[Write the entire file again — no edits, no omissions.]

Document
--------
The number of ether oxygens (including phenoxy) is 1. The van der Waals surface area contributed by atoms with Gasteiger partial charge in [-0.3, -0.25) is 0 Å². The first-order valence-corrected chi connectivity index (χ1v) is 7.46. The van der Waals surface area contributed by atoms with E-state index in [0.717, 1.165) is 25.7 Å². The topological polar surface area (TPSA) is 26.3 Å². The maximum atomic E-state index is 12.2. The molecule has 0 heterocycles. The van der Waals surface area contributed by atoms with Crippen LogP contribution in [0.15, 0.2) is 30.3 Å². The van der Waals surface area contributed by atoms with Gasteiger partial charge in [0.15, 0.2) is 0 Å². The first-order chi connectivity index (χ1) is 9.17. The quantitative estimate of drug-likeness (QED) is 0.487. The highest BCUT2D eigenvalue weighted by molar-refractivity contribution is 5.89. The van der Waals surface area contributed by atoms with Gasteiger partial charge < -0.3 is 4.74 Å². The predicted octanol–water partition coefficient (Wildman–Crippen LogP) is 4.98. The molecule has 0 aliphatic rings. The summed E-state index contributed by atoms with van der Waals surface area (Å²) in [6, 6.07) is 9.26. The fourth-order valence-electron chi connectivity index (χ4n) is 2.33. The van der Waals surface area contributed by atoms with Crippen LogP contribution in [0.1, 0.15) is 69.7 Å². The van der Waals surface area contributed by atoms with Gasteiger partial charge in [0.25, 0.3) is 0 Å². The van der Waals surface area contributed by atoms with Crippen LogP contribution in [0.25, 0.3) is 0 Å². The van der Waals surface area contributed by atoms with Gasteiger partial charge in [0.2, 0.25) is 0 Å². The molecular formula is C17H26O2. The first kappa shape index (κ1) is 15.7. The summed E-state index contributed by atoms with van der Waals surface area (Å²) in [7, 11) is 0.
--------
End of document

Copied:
The number of ether oxygens (including phenoxy) is 1. The van der Waals surface area contributed by atoms with Gasteiger partial charge in [-0.3, -0.25) is 0 Å². The first-order valence-corrected chi connectivity index (χ1v) is 7.46. The van der Waals surface area contributed by atoms with E-state index in [0.717, 1.165) is 25.7 Å². The topological polar surface area (TPSA) is 26.3 Å². The maximum atomic E-state index is 12.2. The molecule has 0 heterocycles. The van der Waals surface area contributed by atoms with Crippen LogP contribution in [0.15, 0.2) is 30.3 Å². The van der Waals surface area contributed by atoms with Gasteiger partial charge in [0.15, 0.2) is 0 Å². The first-order chi connectivity index (χ1) is 9.17. The quantitative estimate of drug-likeness (QED) is 0.487. The highest BCUT2D eigenvalue weighted by molar-refractivity contribution is 5.89. The van der Waals surface area contributed by atoms with Gasteiger partial charge < -0.3 is 4.74 Å². The predicted octanol–water partition coefficient (Wildman–Crippen LogP) is 4.98. The molecule has 0 aliphatic rings. The summed E-state index contributed by atoms with van der Waals surface area (Å²) in [6, 6.07) is 9.26. The fourth-order valence-electron chi connectivity index (χ4n) is 2.33. The van der Waals surface area contributed by atoms with Crippen LogP contribution in [0.1, 0.15) is 69.7 Å². The van der Waals surface area contributed by atoms with Gasteiger partial charge in [0.25, 0.3) is 0 Å². The van der Waals surface area contributed by atoms with Crippen LogP contribution in [0.25, 0.3) is 0 Å². The van der Waals surface area contributed by atoms with Gasteiger partial charge in [0.2, 0.25) is 0 Å². The molecular formula is C17H26O2. The first kappa shape index (κ1) is 15.7. The summed E-state index contributed by atoms with van der Waals surface area (Å²) in [7, 11) is 0.